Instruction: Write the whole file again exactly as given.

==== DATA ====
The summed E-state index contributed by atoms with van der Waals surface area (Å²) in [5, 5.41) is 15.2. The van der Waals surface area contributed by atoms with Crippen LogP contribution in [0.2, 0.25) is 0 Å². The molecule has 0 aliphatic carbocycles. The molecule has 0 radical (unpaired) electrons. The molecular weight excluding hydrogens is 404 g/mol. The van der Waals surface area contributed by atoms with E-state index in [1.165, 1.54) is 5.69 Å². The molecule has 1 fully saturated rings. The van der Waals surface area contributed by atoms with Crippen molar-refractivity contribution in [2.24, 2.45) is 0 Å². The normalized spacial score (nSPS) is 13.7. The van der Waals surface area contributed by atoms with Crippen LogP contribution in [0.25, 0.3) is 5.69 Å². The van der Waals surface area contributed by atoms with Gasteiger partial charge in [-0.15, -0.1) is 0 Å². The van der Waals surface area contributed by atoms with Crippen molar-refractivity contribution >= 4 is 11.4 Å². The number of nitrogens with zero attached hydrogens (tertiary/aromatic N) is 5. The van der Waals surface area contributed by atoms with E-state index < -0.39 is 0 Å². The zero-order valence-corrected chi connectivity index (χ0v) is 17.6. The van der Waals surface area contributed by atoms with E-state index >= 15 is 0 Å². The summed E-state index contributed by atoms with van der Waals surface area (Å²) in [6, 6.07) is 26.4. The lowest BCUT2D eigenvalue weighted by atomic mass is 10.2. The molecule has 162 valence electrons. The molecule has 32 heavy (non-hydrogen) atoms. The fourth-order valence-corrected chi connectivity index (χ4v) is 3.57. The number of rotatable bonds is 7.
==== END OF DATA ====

The summed E-state index contributed by atoms with van der Waals surface area (Å²) in [5, 5.41) is 15.2. The van der Waals surface area contributed by atoms with Crippen LogP contribution in [0.2, 0.25) is 0 Å². The molecule has 0 aliphatic carbocycles. The molecule has 0 radical (unpaired) electrons. The molecular weight excluding hydrogens is 404 g/mol. The van der Waals surface area contributed by atoms with E-state index in [1.165, 1.54) is 5.69 Å². The molecule has 1 fully saturated rings. The van der Waals surface area contributed by atoms with Crippen molar-refractivity contribution in [2.24, 2.45) is 0 Å². The normalized spacial score (nSPS) is 13.7. The van der Waals surface area contributed by atoms with Crippen LogP contribution in [0.25, 0.3) is 5.69 Å². The van der Waals surface area contributed by atoms with Gasteiger partial charge in [-0.15, -0.1) is 0 Å². The van der Waals surface area contributed by atoms with Crippen molar-refractivity contribution >= 4 is 11.4 Å². The number of nitrogens with zero attached hydrogens (tertiary/aromatic N) is 5. The van der Waals surface area contributed by atoms with E-state index < -0.39 is 0 Å². The zero-order valence-corrected chi connectivity index (χ0v) is 17.6. The van der Waals surface area contributed by atoms with E-state index >= 15 is 0 Å². The summed E-state index contributed by atoms with van der Waals surface area (Å²) in [6, 6.07) is 26.4. The lowest BCUT2D eigenvalue weighted by atomic mass is 10.2. The molecule has 162 valence electrons. The molecule has 32 heavy (non-hydrogen) atoms. The fourth-order valence-corrected chi connectivity index (χ4v) is 3.57. The number of rotatable bonds is 7.